Hemodynamic Abnormalities in Response to Mild and Intense Upright Exercise following Operative Correction of an Atrial Septal Defect or Tetralogy of Fallot
Patients are often asymptomatic after operative correction of an atrial septal defect (ASD) or tetralogy of Fallot (TF). However, the maximal functional capacity of their hearts relative to that of normal subjects has not been defined. Twelve asymptomatic patients who had ASDs closed and 10 asymptomatic patients who had total correction of tetralogy of Fallot were evaluated by catheterization studies at rest and during mild and intense treadmill exercise. Except for small right ventricular outflow gradients in the tetralogy of Fallot group (2-21 mm Hg), data recorded at rest were normal or nearly so in each subject. However, at a level of upright exercise sufficiently intense to lower pulmonary arterial oxygen saturation to 30%, cardiac output was below that attained by normal subjects (mean, 8.9 ± 0.3 liters/min/m2) in seven of 12 ASD patients (mean, 6.6 ± 0.6 liters/min/m2) and in eight of 10 tetralogy of Fallot patients (mean, 6.1 ± 0.3 liters/min/m2). Right ventricular (RV) outflow gradients, measured during upright exercise in six TF patients, increased in each; RV systolic pressures reached levels of 75-106 mm Hg in four of the six patients studied. No outflow gradients were observed in the ASD group. Thus, patients with operative closure of an ASD and normal hemodynamic findings at rest may have impairment of their cardiac output response to intense upright exercise in the absence of residual shunts, arrhythmias, or pulmonary arterial hypertension. Although the cardiac output response in patients with corrected tetralogy of Fallot is consistently reduced, it is remarkably good considering the complicated nature of their defect and operative repair; however, the RV outflow gradient and RV systolic pressure may increase markedly with exercise. The longterm significance of these findings remains to be determined.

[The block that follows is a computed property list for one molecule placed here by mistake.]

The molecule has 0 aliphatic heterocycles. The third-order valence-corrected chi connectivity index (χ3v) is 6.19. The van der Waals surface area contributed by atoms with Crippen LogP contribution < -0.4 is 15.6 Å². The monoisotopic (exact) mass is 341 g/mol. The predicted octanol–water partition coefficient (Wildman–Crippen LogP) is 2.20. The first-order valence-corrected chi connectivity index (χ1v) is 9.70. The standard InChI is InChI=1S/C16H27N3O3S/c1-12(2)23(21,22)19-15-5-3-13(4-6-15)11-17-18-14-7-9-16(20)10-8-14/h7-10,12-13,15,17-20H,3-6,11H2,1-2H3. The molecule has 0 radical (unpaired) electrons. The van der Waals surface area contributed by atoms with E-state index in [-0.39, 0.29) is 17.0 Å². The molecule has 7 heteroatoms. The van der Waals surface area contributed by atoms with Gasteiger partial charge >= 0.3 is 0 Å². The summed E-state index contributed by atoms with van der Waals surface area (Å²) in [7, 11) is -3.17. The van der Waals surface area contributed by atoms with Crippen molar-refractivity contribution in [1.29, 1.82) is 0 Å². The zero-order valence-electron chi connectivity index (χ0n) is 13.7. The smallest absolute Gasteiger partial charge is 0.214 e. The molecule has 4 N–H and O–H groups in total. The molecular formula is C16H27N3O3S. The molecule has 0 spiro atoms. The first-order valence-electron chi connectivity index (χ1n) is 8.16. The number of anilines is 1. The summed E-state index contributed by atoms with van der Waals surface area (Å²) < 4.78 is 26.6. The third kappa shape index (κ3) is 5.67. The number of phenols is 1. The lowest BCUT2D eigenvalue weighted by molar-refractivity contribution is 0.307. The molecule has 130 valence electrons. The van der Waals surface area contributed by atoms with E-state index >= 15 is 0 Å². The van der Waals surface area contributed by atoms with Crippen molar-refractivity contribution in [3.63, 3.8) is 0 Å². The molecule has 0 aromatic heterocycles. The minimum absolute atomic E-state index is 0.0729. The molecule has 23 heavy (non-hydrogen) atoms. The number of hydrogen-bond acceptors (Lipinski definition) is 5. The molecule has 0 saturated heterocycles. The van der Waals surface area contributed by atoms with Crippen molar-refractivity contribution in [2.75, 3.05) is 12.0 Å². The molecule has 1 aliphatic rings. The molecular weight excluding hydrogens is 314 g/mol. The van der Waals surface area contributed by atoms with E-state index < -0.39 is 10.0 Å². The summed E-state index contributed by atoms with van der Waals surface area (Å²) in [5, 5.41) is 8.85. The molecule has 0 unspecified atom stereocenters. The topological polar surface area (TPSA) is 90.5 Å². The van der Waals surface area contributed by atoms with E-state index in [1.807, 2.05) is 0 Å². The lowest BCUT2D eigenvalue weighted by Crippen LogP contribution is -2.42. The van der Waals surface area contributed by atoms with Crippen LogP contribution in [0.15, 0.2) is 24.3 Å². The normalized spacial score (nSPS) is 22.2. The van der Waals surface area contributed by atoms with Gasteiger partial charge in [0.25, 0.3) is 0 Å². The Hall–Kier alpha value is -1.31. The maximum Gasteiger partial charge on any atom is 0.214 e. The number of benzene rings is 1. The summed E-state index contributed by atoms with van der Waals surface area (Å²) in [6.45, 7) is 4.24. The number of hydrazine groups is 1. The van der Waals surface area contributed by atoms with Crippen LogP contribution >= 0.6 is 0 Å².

- Received November 6, 1972.
- Accepted January 25, 1973.
- © 1973 American Heart Association, Inc.